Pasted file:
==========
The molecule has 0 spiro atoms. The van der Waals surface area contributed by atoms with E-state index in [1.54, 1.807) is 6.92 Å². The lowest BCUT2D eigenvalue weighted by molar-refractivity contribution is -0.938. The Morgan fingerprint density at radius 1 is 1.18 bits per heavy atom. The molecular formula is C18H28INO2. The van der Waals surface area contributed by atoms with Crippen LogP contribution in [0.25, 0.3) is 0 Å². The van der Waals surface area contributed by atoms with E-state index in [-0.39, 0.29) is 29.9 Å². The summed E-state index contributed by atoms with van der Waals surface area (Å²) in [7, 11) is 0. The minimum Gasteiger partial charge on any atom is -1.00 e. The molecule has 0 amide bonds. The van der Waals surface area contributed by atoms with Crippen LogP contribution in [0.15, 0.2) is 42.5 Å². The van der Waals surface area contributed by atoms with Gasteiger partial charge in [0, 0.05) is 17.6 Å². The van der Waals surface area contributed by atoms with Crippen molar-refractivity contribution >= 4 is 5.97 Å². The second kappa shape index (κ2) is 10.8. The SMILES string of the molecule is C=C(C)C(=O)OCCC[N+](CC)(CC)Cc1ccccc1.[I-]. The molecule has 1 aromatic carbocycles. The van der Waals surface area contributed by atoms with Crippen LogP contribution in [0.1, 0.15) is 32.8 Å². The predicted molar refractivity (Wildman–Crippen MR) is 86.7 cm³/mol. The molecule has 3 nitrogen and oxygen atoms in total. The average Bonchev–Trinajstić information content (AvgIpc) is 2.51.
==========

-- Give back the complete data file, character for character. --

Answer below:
The molecule has 0 spiro atoms. The van der Waals surface area contributed by atoms with E-state index in [1.54, 1.807) is 6.92 Å². The lowest BCUT2D eigenvalue weighted by molar-refractivity contribution is -0.938. The Morgan fingerprint density at radius 1 is 1.18 bits per heavy atom. The molecular formula is C18H28INO2. The van der Waals surface area contributed by atoms with Crippen LogP contribution in [0.25, 0.3) is 0 Å². The van der Waals surface area contributed by atoms with E-state index in [-0.39, 0.29) is 29.9 Å². The summed E-state index contributed by atoms with van der Waals surface area (Å²) in [7, 11) is 0. The minimum Gasteiger partial charge on any atom is -1.00 e. The molecule has 0 amide bonds. The van der Waals surface area contributed by atoms with Crippen LogP contribution in [0.15, 0.2) is 42.5 Å². The van der Waals surface area contributed by atoms with Gasteiger partial charge in [0, 0.05) is 17.6 Å². The van der Waals surface area contributed by atoms with Crippen molar-refractivity contribution >= 4 is 5.97 Å². The second kappa shape index (κ2) is 10.8. The SMILES string of the molecule is C=C(C)C(=O)OCCC[N+](CC)(CC)Cc1ccccc1.[I-]. The molecule has 1 aromatic carbocycles. The van der Waals surface area contributed by atoms with Crippen LogP contribution in [0.1, 0.15) is 32.8 Å². The predicted molar refractivity (Wildman–Crippen MR) is 86.7 cm³/mol. The molecule has 3 nitrogen and oxygen atoms in total. The average Bonchev–Trinajstić information content (AvgIpc) is 2.51.